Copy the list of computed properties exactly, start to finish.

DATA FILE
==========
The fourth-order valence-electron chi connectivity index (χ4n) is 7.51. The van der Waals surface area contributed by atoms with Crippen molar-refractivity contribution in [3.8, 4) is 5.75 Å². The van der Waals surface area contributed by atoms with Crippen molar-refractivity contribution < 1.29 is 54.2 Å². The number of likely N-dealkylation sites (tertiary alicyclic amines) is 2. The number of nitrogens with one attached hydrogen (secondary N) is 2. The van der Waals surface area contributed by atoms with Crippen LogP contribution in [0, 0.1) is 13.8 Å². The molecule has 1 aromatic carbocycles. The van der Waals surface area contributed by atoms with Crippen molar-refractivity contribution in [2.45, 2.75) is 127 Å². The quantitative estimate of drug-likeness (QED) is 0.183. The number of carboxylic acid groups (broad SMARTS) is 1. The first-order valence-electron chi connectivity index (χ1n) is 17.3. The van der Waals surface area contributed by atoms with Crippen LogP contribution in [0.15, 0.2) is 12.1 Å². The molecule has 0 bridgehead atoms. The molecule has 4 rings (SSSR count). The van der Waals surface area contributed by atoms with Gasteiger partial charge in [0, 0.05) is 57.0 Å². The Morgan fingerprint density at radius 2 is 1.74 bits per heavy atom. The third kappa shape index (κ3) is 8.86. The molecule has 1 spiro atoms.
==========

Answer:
The fourth-order valence-electron chi connectivity index (χ4n) is 7.51. The van der Waals surface area contributed by atoms with Crippen molar-refractivity contribution in [3.8, 4) is 5.75 Å². The van der Waals surface area contributed by atoms with Crippen molar-refractivity contribution < 1.29 is 54.2 Å². The number of likely N-dealkylation sites (tertiary alicyclic amines) is 2. The number of nitrogens with one attached hydrogen (secondary N) is 2. The van der Waals surface area contributed by atoms with Crippen LogP contribution in [0, 0.1) is 13.8 Å². The molecule has 1 aromatic carbocycles. The van der Waals surface area contributed by atoms with Crippen molar-refractivity contribution in [2.45, 2.75) is 127 Å². The quantitative estimate of drug-likeness (QED) is 0.183. The number of carboxylic acid groups (broad SMARTS) is 1. The first-order valence-electron chi connectivity index (χ1n) is 17.3. The van der Waals surface area contributed by atoms with Crippen LogP contribution in [0.15, 0.2) is 12.1 Å². The molecule has 0 bridgehead atoms. The molecule has 4 rings (SSSR count). The van der Waals surface area contributed by atoms with Gasteiger partial charge in [0, 0.05) is 57.0 Å². The Morgan fingerprint density at radius 2 is 1.74 bits per heavy atom. The third kappa shape index (κ3) is 8.86. The molecule has 1 spiro atoms.